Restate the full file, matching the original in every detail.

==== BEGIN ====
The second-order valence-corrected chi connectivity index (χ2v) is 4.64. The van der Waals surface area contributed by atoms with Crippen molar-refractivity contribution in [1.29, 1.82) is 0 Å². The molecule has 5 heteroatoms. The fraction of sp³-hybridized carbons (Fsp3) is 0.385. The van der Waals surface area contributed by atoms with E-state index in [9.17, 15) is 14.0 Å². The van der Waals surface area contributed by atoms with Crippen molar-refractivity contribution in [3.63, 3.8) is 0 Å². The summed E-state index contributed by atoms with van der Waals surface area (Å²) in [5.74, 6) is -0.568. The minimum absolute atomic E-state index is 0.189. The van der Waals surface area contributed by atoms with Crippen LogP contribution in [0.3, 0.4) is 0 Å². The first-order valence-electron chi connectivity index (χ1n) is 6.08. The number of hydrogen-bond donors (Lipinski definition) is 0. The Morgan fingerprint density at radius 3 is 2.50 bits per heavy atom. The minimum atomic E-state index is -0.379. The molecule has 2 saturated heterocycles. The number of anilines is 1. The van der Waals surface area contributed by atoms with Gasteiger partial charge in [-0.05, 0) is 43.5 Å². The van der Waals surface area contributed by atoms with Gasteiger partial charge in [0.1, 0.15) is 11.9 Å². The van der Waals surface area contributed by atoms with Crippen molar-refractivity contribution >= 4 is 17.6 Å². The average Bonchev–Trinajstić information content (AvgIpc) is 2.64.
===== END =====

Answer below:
The second-order valence-corrected chi connectivity index (χ2v) is 4.64. The van der Waals surface area contributed by atoms with Crippen molar-refractivity contribution in [1.29, 1.82) is 0 Å². The molecule has 5 heteroatoms. The fraction of sp³-hybridized carbons (Fsp3) is 0.385. The van der Waals surface area contributed by atoms with E-state index in [9.17, 15) is 14.0 Å². The van der Waals surface area contributed by atoms with Crippen molar-refractivity contribution in [3.63, 3.8) is 0 Å². The summed E-state index contributed by atoms with van der Waals surface area (Å²) in [5.74, 6) is -0.568. The minimum absolute atomic E-state index is 0.189. The van der Waals surface area contributed by atoms with Crippen LogP contribution in [0.3, 0.4) is 0 Å². The first-order valence-electron chi connectivity index (χ1n) is 6.08. The number of hydrogen-bond donors (Lipinski definition) is 0. The Morgan fingerprint density at radius 3 is 2.50 bits per heavy atom. The minimum atomic E-state index is -0.379. The molecule has 2 saturated heterocycles. The number of anilines is 1. The van der Waals surface area contributed by atoms with Gasteiger partial charge in [-0.05, 0) is 43.5 Å². The van der Waals surface area contributed by atoms with Gasteiger partial charge in [0.1, 0.15) is 11.9 Å². The van der Waals surface area contributed by atoms with Crippen molar-refractivity contribution >= 4 is 17.6 Å². The average Bonchev–Trinajstić information content (AvgIpc) is 2.64.